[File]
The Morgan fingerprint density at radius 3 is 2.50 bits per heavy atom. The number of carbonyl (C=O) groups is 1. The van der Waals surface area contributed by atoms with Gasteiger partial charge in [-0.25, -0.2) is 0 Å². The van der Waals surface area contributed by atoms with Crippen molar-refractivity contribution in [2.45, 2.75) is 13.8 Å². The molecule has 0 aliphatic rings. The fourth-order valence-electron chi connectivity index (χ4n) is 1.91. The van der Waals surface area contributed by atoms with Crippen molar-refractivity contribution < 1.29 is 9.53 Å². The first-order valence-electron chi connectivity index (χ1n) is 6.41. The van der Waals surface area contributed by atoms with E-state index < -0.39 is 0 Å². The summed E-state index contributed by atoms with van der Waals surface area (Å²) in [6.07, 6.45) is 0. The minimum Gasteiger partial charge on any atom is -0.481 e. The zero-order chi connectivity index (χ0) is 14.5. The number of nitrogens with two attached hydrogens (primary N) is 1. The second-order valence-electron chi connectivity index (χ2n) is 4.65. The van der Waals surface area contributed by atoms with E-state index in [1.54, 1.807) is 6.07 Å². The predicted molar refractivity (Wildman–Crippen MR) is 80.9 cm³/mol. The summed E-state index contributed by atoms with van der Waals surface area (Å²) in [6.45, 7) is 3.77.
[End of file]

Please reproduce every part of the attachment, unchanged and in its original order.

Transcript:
The Morgan fingerprint density at radius 3 is 2.50 bits per heavy atom. The number of carbonyl (C=O) groups is 1. The van der Waals surface area contributed by atoms with Gasteiger partial charge in [-0.25, -0.2) is 0 Å². The van der Waals surface area contributed by atoms with Crippen molar-refractivity contribution in [2.45, 2.75) is 13.8 Å². The molecule has 0 aliphatic rings. The fourth-order valence-electron chi connectivity index (χ4n) is 1.91. The van der Waals surface area contributed by atoms with Crippen molar-refractivity contribution < 1.29 is 9.53 Å². The first-order valence-electron chi connectivity index (χ1n) is 6.41. The van der Waals surface area contributed by atoms with E-state index < -0.39 is 0 Å². The summed E-state index contributed by atoms with van der Waals surface area (Å²) in [6.07, 6.45) is 0. The minimum Gasteiger partial charge on any atom is -0.481 e. The zero-order chi connectivity index (χ0) is 14.5. The number of nitrogens with two attached hydrogens (primary N) is 1. The second-order valence-electron chi connectivity index (χ2n) is 4.65. The van der Waals surface area contributed by atoms with E-state index in [1.54, 1.807) is 6.07 Å². The predicted molar refractivity (Wildman–Crippen MR) is 80.9 cm³/mol. The summed E-state index contributed by atoms with van der Waals surface area (Å²) in [6.45, 7) is 3.77.